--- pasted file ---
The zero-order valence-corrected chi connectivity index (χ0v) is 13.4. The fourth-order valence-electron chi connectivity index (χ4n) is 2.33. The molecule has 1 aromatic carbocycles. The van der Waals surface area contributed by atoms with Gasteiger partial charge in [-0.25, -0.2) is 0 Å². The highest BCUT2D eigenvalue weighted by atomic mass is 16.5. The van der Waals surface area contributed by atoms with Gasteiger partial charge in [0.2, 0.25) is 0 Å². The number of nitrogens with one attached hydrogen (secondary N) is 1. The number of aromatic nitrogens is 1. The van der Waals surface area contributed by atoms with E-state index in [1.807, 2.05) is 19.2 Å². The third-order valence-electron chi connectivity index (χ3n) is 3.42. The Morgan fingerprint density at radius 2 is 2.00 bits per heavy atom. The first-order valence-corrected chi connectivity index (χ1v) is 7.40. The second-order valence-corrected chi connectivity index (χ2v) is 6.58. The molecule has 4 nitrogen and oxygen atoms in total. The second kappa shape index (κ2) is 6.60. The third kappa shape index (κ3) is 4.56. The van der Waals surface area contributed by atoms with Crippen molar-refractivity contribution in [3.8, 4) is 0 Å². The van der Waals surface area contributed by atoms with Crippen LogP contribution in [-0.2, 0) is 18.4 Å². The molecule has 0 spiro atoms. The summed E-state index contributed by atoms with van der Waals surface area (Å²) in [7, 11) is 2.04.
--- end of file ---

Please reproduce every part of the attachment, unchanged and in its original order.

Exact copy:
The zero-order valence-corrected chi connectivity index (χ0v) is 13.4. The fourth-order valence-electron chi connectivity index (χ4n) is 2.33. The molecule has 1 aromatic carbocycles. The van der Waals surface area contributed by atoms with Gasteiger partial charge in [-0.25, -0.2) is 0 Å². The highest BCUT2D eigenvalue weighted by atomic mass is 16.5. The van der Waals surface area contributed by atoms with Gasteiger partial charge in [0.2, 0.25) is 0 Å². The number of nitrogens with one attached hydrogen (secondary N) is 1. The number of aromatic nitrogens is 1. The van der Waals surface area contributed by atoms with E-state index in [1.807, 2.05) is 19.2 Å². The third-order valence-electron chi connectivity index (χ3n) is 3.42. The Morgan fingerprint density at radius 2 is 2.00 bits per heavy atom. The first-order valence-corrected chi connectivity index (χ1v) is 7.40. The second-order valence-corrected chi connectivity index (χ2v) is 6.58. The molecule has 4 nitrogen and oxygen atoms in total. The second kappa shape index (κ2) is 6.60. The third kappa shape index (κ3) is 4.56. The van der Waals surface area contributed by atoms with Crippen molar-refractivity contribution in [3.8, 4) is 0 Å². The van der Waals surface area contributed by atoms with Crippen LogP contribution in [-0.2, 0) is 18.4 Å². The molecule has 0 spiro atoms. The summed E-state index contributed by atoms with van der Waals surface area (Å²) in [7, 11) is 2.04.